How Long Do Corgis Live?

Photo of author
Written By Dane Michael

I am a passionate dog owner for 10+ years. MyFavCorgi is a community of 500,000+ corgi fans with advice to buy, raise and care for your corgi.

One of the hardest things to face when it comes to pet ownership is that our furry friend isn’t going to live forever.

Yes, while according to World Data, the average human is pushing 80 years, the average dog is only a fraction of that. And it can be especially hard when you’ve had them from a puppy.

In fact: the average corgi only has a lifespan of around 12 years. This is influenced by a number of factors including type, health, sex, and size.

What is the average lifespan for a corgi?

If properly cared for, you can expect your corgi to live roughly 12 to 15 years.

There is no real way to tell exactly how long your corgi is going to live. But in general, if you take care of them, and give them a good home, you’re likely to spend over a decade of your life with them.

When families get pets, they typically get them when the child is old enough to understand some of the responsibility of pet owner. This means most families will get their corgi when their child is around 6–10 years old.

That means that corgis will typically last throughout their entire schooling, right up until they leave for college or university, or into the workforce.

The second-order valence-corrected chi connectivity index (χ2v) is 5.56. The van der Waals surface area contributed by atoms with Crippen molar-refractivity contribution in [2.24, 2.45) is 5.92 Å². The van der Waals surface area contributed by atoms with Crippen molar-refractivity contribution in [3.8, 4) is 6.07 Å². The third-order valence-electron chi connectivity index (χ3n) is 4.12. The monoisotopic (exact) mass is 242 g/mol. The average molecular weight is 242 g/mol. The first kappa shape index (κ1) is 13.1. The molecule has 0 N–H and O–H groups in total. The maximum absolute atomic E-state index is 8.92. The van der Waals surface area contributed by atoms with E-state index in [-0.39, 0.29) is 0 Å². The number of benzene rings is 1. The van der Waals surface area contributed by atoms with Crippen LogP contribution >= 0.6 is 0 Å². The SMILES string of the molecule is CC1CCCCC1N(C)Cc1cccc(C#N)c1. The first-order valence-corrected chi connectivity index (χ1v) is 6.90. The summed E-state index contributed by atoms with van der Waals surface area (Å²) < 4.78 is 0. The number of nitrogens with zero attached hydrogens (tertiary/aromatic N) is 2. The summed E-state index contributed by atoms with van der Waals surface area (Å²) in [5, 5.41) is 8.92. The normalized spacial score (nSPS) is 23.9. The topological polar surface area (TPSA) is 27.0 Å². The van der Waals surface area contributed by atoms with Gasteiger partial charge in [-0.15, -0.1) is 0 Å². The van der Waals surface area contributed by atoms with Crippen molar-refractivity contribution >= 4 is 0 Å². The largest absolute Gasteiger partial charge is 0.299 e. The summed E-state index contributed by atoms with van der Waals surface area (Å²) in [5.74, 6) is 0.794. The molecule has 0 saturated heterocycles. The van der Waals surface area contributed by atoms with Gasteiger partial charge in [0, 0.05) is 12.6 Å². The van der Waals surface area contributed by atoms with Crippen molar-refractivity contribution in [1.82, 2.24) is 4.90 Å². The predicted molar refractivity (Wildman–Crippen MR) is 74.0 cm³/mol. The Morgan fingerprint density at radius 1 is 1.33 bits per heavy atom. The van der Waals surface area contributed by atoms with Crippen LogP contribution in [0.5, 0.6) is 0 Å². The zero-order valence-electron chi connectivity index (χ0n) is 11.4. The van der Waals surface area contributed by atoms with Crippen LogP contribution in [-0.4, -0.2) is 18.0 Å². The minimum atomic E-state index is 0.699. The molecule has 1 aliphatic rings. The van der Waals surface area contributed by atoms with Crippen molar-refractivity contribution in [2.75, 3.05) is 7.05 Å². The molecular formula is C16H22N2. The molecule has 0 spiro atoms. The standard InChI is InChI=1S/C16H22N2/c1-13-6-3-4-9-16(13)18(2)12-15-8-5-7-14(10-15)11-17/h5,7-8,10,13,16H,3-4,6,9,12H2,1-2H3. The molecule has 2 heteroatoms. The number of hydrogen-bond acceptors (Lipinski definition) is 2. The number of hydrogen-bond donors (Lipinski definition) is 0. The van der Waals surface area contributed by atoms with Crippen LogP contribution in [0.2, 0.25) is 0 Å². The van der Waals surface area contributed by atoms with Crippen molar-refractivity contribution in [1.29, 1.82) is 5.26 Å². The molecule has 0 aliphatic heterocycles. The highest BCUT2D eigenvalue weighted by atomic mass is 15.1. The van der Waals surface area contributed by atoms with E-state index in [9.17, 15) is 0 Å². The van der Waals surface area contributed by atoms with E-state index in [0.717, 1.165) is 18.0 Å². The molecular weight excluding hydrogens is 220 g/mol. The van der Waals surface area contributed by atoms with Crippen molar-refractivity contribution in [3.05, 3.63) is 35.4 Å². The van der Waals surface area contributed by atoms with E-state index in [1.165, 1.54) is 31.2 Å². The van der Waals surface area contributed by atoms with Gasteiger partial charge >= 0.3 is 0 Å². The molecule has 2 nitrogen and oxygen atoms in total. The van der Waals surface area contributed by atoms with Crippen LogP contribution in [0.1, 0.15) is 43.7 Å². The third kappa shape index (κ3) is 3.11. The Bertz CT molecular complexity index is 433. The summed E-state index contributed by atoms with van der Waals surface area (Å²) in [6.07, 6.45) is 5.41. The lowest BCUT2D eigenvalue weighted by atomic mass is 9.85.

The corgi does quite well on the lifespan front, compared to other dogs. The average lifespan of a dog is between 10 and 13 years. This means you get an extra three years when you have a corgi over the average dog.

Corgis are still active even in their older age.

Why do some corgis live longer than others?

There are a number of reasons some corgis live longer than others including breed, size, sex, and breeding history.

Yes, just like any other breed, the lifespan of a corgi can vary greatly depending on lots of different factors.

​Understanding these factors is essential in ensuring that corgis live a long and healthy life. Let’s dive into the general differences now.

1. Breed of your corgi can influence how long they live

There is a minor difference in lifespan depending on the breed, with Pembroke Welsh corgis living on average one month longer than Cardigan Welsh corgis.

There are two main types of corgis: Pembroke Welsh corgi and the Cardigan Welsh corgi. The Pembroke is the more popular of the two.

Pembrokes were expected to live 12 years 3 months, while cardigans averaged 12 years 2 months.
This result is based on a nationwide 2014 survey by the Kennel Club of UK pedigree dog. These represented 43,207 living dogs and 5,684 deceased dogs (across all breeds).

It is important to note that this is just one organisation’s survey, and that even though there is a large sample size, the results are still yet to be confirmed by outside sources.